If a man, filling a position, is convicted of some crime against other men, he is hounded out of society as a felon, but when he is convicted of a crime which only touches the fair fame or security of a woman, it is we women, and we alone, who can stand by each other and cry, ‘You are dangerous to us and to the State, and we do not admit you.’ Crimes against chastity may be popularly defined as the man’s privilege and the woman’s wrong, and she is no true woman who echoes that shameful cry (“Chastity” 104; emphasis in original).
The call to true womanhood arguably mobilized many Liberal women to renounce Dilke, as they did Parnell. We may find here another analogue for Gertrude Chiltern’s stance on the ideal, shaped by the demand for a single standard of conduct to which both men and women would conform.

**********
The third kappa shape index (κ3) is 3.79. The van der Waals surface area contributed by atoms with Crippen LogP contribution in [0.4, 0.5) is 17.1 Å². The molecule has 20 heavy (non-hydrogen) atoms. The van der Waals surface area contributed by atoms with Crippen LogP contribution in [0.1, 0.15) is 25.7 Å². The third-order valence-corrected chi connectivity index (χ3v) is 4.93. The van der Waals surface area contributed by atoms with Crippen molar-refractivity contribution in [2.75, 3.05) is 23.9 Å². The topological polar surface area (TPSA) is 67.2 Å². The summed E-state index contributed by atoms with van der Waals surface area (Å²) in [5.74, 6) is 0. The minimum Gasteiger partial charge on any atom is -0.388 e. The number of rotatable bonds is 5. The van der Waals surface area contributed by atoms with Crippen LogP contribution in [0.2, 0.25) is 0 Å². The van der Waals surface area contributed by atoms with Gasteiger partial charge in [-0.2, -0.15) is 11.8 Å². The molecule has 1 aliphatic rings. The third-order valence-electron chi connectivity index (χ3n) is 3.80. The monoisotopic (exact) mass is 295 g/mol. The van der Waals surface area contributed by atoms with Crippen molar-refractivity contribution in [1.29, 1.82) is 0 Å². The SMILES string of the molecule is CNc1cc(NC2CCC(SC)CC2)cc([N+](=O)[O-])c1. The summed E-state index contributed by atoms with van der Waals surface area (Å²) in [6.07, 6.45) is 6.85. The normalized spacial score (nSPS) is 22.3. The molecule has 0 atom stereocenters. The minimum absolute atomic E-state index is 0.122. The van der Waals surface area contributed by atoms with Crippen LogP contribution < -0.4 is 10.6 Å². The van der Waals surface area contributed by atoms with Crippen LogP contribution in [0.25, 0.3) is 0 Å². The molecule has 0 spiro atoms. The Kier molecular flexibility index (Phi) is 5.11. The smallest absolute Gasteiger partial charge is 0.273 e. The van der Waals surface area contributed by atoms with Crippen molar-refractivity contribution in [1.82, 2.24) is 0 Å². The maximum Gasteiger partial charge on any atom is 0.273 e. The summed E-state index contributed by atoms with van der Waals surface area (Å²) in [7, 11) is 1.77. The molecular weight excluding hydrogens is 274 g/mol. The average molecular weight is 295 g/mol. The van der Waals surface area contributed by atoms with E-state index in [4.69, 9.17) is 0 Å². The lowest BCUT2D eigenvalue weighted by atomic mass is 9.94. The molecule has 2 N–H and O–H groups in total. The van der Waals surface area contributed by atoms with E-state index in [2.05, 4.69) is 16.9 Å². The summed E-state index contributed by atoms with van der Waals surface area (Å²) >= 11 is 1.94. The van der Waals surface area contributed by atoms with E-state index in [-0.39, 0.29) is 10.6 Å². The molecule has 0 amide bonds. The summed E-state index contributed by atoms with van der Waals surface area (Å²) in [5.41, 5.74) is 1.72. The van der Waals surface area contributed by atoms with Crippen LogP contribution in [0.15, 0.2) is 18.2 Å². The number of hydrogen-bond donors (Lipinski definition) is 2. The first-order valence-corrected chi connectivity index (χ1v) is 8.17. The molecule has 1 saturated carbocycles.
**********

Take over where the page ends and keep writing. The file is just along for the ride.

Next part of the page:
Conflicts like these made life difficult for Dilke’s feminist wife and sister-in-law in the years after the legal case ended, and also prevented any personal détente between these putative political allies. Whatever Maye Dilke knew about what had or hadn’t happened between her brother-in-law and her sister, she remained loyal to the latter, in an instance of familial, even feminist, solidarity. When Emilia Dilke asked her new sister-in-law before the first hearing to persuade Virginia Crawford to change her story, and so to save “an innocent man,” Maye Dilke declined, with a riposte worthy of Wilde’s Mrs. Cheveley: “Innocent people can take care of themselves” (qtd. in Askwith 155). Emilia Dilke asked Maye Dilke to leave her house and reportedly cut her when they next met. In the broader context of an emergent feminist public culture, both the familial cohesion that bound Maye to Virginia and the conflict that divided her from Emilia were echoed and extended: as Sandra Stanley Holton has documented, “[l]oyalty to, or rejection of, Charles Dilke as he attempted [to] re-build his political career provided . . . grounds for discord among Radical suffragists” (74). For example, a brief item from early 1889 in the Women’s Penny Paper, unmistakable in tone, states simply, “We regret to learn that Lady Dilke has been elected President of the Fulham Women’s Liberal Association” (“English News”), implying that she, too, ought to retire from public life—which she decidedly did not.